Lawson eventually went silent when he was invited by the editor of the Athenaeum to produce the skin of the Moolah he had shot.
Lawson’s book was obviously pulling everyone’s chain, and he must have delighted in the reactions of so many prominent people, particularly those who pontificated but had never left the shores of England.

Mount Hercules from Wallace's book
So that is the story of how cartographer George Cram got sucked in to publishing his erroneous map.  It just goes to show that even in those non-Internet days so long ago, one could not believe everything one read.  Needless to say,  I bought the map.
There’s one other footnote of interest.  There was no Captain Lawson in the English navy at the time.  To this day, no one knows who the real author was of Wanderings in the Interior of New Guinea.
Next time I am going to tell you of another wondrous Lawson - an American of truly astounding vision.
Stan - Thursday
Note:  I read a lot about Captain Lawson in Oceanic encounters, a scientific collaboration between the Centre National de la Recherche Scientifique (CNRS) and the Research School of Pacific and Asian Studies (RSPAS) at The Australian National University.


  1. Stan, WOW! What a story. What fun to read. I loved the suspense and especially enjoyed the "podgy professors who are in the habit of ascending Mont Blanc, with the aid of sherry and sandwiches." Whoever wrote the Lawson book did a lively job of it.
    A couple of coincidences that I cannot help but mention: I fell in love with maps as a child when I studied the atlas and dreamed of faraway places. They still appear to me, especially old ones, as some of the most romantic objects there are. AND, after talking with you about it, I got the Netflick of "Black and White in Color" to watch it again. There was a bonus movie on the disc, which I watched just last evening: "The Sky Above, the Mud Below," about Brits and Dutchmen traversing New Guinea!!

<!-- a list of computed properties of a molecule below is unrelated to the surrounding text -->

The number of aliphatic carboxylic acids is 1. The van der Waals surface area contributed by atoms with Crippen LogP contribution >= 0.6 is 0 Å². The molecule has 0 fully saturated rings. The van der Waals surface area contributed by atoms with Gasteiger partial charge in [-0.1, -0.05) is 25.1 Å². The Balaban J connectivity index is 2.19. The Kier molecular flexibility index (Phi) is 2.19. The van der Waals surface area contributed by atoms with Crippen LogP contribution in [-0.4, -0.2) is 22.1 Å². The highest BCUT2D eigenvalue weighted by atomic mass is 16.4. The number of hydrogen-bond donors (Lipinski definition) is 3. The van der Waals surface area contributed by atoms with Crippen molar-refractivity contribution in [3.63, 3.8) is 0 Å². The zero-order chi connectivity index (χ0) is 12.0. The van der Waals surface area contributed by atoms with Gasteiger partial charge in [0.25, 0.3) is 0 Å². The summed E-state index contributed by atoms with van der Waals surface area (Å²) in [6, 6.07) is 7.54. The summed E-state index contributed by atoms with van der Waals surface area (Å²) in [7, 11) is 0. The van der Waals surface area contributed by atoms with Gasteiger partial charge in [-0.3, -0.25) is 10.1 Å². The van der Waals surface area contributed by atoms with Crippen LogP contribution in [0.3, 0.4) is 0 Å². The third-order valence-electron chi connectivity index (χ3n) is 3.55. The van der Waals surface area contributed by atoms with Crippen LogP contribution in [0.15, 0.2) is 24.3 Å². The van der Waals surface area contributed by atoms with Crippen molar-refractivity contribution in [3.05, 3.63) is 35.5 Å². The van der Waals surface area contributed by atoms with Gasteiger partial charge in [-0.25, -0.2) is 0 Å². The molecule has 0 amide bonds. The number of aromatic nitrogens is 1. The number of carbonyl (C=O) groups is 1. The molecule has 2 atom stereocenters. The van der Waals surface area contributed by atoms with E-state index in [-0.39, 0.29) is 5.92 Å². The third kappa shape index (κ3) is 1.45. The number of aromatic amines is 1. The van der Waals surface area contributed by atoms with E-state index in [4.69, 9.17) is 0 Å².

2. Thanks, Annamaria. Did my build up of Black and White in Color hold up when you watched it?

  3. Thanks so much for your story and the information about the map shop in Denver. I live near Denver and have maps of several battles of the Russo-Japanese War printed in Berlin in 1908 which were in a box of books that belonged to my dad. Now I know where to find out more about them. Maps are stories within themselves.

  4. Stan, yes it held up. Just as absurdly funny as I remembered. But there are tragicomic parts too that didn't stick with me from years ago. Par for the course for my hyper optimistic attitude! I am glad to have seen it a again.

  5. Wouldn't it be delightful to learn who John Lawson really was? Now, if Murdock were around in those days...

  6. I bought Cram's Atlas in a used book store years ago. I've wondered about this Mount Hercules.